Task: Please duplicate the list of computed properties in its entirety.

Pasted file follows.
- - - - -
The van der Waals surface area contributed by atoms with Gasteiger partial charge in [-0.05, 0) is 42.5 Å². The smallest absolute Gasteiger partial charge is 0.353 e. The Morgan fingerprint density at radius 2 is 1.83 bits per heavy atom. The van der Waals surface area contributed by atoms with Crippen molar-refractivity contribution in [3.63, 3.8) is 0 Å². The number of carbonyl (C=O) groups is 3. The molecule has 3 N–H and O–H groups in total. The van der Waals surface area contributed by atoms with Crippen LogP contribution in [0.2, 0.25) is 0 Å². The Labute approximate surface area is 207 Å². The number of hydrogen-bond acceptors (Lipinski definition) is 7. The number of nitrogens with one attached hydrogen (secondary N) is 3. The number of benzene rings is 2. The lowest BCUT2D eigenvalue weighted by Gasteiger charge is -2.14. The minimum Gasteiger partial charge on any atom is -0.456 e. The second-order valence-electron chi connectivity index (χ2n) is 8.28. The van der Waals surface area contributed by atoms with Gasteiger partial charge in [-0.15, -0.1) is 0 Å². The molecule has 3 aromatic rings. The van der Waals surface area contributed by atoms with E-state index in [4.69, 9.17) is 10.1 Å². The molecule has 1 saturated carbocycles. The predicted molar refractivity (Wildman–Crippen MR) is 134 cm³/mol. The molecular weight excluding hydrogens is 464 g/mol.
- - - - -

The van der Waals surface area contributed by atoms with Gasteiger partial charge in [-0.05, 0) is 42.5 Å². The smallest absolute Gasteiger partial charge is 0.353 e. The Morgan fingerprint density at radius 2 is 1.83 bits per heavy atom. The van der Waals surface area contributed by atoms with Crippen molar-refractivity contribution in [3.63, 3.8) is 0 Å². The number of carbonyl (C=O) groups is 3. The molecule has 3 N–H and O–H groups in total. The van der Waals surface area contributed by atoms with Crippen LogP contribution in [0.2, 0.25) is 0 Å². The Labute approximate surface area is 207 Å². The number of hydrogen-bond acceptors (Lipinski definition) is 7. The number of nitrogens with one attached hydrogen (secondary N) is 3. The number of benzene rings is 2. The lowest BCUT2D eigenvalue weighted by Gasteiger charge is -2.14. The minimum Gasteiger partial charge on any atom is -0.456 e. The second-order valence-electron chi connectivity index (χ2n) is 8.28. The van der Waals surface area contributed by atoms with Gasteiger partial charge in [-0.15, -0.1) is 0 Å². The molecule has 3 aromatic rings. The van der Waals surface area contributed by atoms with E-state index in [4.69, 9.17) is 10.1 Å². The molecule has 1 saturated carbocycles. The predicted molar refractivity (Wildman–Crippen MR) is 134 cm³/mol. The molecular weight excluding hydrogens is 464 g/mol.